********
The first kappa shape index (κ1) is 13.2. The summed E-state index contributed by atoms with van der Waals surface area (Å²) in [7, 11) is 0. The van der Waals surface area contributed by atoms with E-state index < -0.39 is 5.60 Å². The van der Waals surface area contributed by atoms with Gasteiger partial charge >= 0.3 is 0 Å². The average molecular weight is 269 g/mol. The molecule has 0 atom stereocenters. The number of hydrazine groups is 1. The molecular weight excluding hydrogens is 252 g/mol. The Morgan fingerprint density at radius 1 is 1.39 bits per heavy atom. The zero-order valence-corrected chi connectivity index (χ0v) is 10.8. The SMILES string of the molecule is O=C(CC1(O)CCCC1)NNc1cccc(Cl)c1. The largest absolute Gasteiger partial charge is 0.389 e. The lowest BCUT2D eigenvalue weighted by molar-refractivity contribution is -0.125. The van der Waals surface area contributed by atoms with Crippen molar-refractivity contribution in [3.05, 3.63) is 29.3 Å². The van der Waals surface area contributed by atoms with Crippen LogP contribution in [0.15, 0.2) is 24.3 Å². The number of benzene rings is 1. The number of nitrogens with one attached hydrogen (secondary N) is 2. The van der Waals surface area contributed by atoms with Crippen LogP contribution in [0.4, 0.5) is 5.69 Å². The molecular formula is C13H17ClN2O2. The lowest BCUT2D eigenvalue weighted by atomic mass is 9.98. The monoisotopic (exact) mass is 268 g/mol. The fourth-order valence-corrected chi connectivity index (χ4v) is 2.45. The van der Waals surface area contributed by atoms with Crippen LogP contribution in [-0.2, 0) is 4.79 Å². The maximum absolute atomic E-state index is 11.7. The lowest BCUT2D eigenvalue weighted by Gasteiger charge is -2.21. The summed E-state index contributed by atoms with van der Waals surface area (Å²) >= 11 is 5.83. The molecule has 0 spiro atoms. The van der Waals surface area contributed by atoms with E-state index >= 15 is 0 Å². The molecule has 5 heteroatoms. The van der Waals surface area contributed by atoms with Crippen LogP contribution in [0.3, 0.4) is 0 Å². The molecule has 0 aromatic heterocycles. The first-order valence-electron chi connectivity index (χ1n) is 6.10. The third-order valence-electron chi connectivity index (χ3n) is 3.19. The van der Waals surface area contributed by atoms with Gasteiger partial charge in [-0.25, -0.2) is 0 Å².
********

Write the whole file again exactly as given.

The first kappa shape index (κ1) is 13.2. The summed E-state index contributed by atoms with van der Waals surface area (Å²) in [7, 11) is 0. The van der Waals surface area contributed by atoms with E-state index < -0.39 is 5.60 Å². The van der Waals surface area contributed by atoms with Gasteiger partial charge >= 0.3 is 0 Å². The average molecular weight is 269 g/mol. The molecule has 0 atom stereocenters. The number of hydrazine groups is 1. The molecular weight excluding hydrogens is 252 g/mol. The Morgan fingerprint density at radius 1 is 1.39 bits per heavy atom. The zero-order valence-corrected chi connectivity index (χ0v) is 10.8. The SMILES string of the molecule is O=C(CC1(O)CCCC1)NNc1cccc(Cl)c1. The largest absolute Gasteiger partial charge is 0.389 e. The lowest BCUT2D eigenvalue weighted by molar-refractivity contribution is -0.125. The van der Waals surface area contributed by atoms with Crippen molar-refractivity contribution in [3.05, 3.63) is 29.3 Å². The van der Waals surface area contributed by atoms with Crippen LogP contribution in [0.15, 0.2) is 24.3 Å². The number of benzene rings is 1. The number of nitrogens with one attached hydrogen (secondary N) is 2. The van der Waals surface area contributed by atoms with Crippen LogP contribution in [0.4, 0.5) is 5.69 Å². The molecular formula is C13H17ClN2O2. The lowest BCUT2D eigenvalue weighted by atomic mass is 9.98. The monoisotopic (exact) mass is 268 g/mol. The fourth-order valence-corrected chi connectivity index (χ4v) is 2.45. The van der Waals surface area contributed by atoms with Crippen LogP contribution in [-0.2, 0) is 4.79 Å². The maximum absolute atomic E-state index is 11.7. The lowest BCUT2D eigenvalue weighted by Gasteiger charge is -2.21. The summed E-state index contributed by atoms with van der Waals surface area (Å²) >= 11 is 5.83. The molecule has 0 spiro atoms. The van der Waals surface area contributed by atoms with E-state index >= 15 is 0 Å². The molecule has 5 heteroatoms. The van der Waals surface area contributed by atoms with Crippen LogP contribution in [0.3, 0.4) is 0 Å². The molecule has 0 aromatic heterocycles. The first-order valence-electron chi connectivity index (χ1n) is 6.10. The third-order valence-electron chi connectivity index (χ3n) is 3.19. The van der Waals surface area contributed by atoms with Gasteiger partial charge in [-0.25, -0.2) is 0 Å².